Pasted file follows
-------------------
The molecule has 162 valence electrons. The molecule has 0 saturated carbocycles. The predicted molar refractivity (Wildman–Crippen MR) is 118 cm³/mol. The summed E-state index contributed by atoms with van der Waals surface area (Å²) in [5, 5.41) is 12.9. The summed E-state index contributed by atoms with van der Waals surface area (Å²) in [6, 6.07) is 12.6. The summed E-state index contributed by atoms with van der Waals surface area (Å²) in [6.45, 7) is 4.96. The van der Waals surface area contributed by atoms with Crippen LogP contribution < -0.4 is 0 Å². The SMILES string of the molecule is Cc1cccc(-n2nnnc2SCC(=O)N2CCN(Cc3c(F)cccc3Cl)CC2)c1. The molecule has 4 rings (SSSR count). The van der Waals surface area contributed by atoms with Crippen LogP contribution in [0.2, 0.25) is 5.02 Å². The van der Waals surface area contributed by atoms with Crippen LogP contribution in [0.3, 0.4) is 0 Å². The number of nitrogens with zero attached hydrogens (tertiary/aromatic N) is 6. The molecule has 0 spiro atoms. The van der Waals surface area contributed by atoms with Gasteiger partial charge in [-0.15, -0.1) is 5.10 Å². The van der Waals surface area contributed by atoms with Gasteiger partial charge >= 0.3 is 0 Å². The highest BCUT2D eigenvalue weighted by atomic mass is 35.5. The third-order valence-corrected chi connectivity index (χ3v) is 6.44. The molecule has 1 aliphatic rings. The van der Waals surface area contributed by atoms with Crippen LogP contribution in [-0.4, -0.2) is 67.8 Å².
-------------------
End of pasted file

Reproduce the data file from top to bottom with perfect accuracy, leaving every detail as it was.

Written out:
The molecule has 162 valence electrons. The molecule has 0 saturated carbocycles. The predicted molar refractivity (Wildman–Crippen MR) is 118 cm³/mol. The summed E-state index contributed by atoms with van der Waals surface area (Å²) in [5, 5.41) is 12.9. The summed E-state index contributed by atoms with van der Waals surface area (Å²) in [6, 6.07) is 12.6. The summed E-state index contributed by atoms with van der Waals surface area (Å²) in [6.45, 7) is 4.96. The van der Waals surface area contributed by atoms with Crippen LogP contribution < -0.4 is 0 Å². The SMILES string of the molecule is Cc1cccc(-n2nnnc2SCC(=O)N2CCN(Cc3c(F)cccc3Cl)CC2)c1. The molecule has 4 rings (SSSR count). The van der Waals surface area contributed by atoms with Crippen LogP contribution in [0.2, 0.25) is 5.02 Å². The van der Waals surface area contributed by atoms with Crippen LogP contribution in [0.3, 0.4) is 0 Å². The number of nitrogens with zero attached hydrogens (tertiary/aromatic N) is 6. The molecule has 0 spiro atoms. The van der Waals surface area contributed by atoms with Gasteiger partial charge in [-0.15, -0.1) is 5.10 Å². The van der Waals surface area contributed by atoms with Gasteiger partial charge >= 0.3 is 0 Å². The highest BCUT2D eigenvalue weighted by atomic mass is 35.5. The third-order valence-corrected chi connectivity index (χ3v) is 6.44. The molecule has 1 aliphatic rings. The van der Waals surface area contributed by atoms with Crippen LogP contribution in [-0.4, -0.2) is 67.8 Å².